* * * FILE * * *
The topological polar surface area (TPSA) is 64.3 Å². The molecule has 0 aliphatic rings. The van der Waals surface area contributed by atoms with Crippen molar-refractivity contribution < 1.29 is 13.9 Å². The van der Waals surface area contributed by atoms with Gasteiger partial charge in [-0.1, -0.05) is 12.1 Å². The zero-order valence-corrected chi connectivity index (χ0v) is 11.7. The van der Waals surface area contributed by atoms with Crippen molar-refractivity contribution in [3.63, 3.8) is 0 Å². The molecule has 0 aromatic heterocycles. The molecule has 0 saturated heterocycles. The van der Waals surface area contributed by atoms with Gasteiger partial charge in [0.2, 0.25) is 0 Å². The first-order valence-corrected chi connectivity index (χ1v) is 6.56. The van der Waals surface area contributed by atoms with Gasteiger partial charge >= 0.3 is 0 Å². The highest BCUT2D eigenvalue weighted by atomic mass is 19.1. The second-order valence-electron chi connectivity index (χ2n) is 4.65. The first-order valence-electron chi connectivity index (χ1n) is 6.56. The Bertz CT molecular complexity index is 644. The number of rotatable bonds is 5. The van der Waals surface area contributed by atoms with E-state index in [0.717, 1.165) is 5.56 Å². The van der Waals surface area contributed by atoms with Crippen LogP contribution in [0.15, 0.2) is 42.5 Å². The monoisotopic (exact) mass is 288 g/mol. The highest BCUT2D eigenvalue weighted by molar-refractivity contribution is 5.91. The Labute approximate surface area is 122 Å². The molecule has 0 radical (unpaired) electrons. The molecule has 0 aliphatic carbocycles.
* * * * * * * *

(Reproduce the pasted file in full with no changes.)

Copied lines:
The topological polar surface area (TPSA) is 64.3 Å². The molecule has 0 aliphatic rings. The van der Waals surface area contributed by atoms with Crippen molar-refractivity contribution < 1.29 is 13.9 Å². The van der Waals surface area contributed by atoms with Gasteiger partial charge in [-0.1, -0.05) is 12.1 Å². The zero-order valence-corrected chi connectivity index (χ0v) is 11.7. The van der Waals surface area contributed by atoms with Crippen molar-refractivity contribution in [3.63, 3.8) is 0 Å². The molecule has 0 aromatic heterocycles. The molecule has 0 saturated heterocycles. The van der Waals surface area contributed by atoms with Gasteiger partial charge in [0.2, 0.25) is 0 Å². The first-order valence-corrected chi connectivity index (χ1v) is 6.56. The van der Waals surface area contributed by atoms with Gasteiger partial charge >= 0.3 is 0 Å². The highest BCUT2D eigenvalue weighted by atomic mass is 19.1. The second-order valence-electron chi connectivity index (χ2n) is 4.65. The first-order valence-electron chi connectivity index (χ1n) is 6.56. The Bertz CT molecular complexity index is 644. The number of rotatable bonds is 5. The van der Waals surface area contributed by atoms with E-state index in [0.717, 1.165) is 5.56 Å². The van der Waals surface area contributed by atoms with Crippen LogP contribution in [0.15, 0.2) is 42.5 Å². The monoisotopic (exact) mass is 288 g/mol. The highest BCUT2D eigenvalue weighted by molar-refractivity contribution is 5.91. The Labute approximate surface area is 122 Å². The molecule has 0 radical (unpaired) electrons. The molecule has 0 aliphatic carbocycles.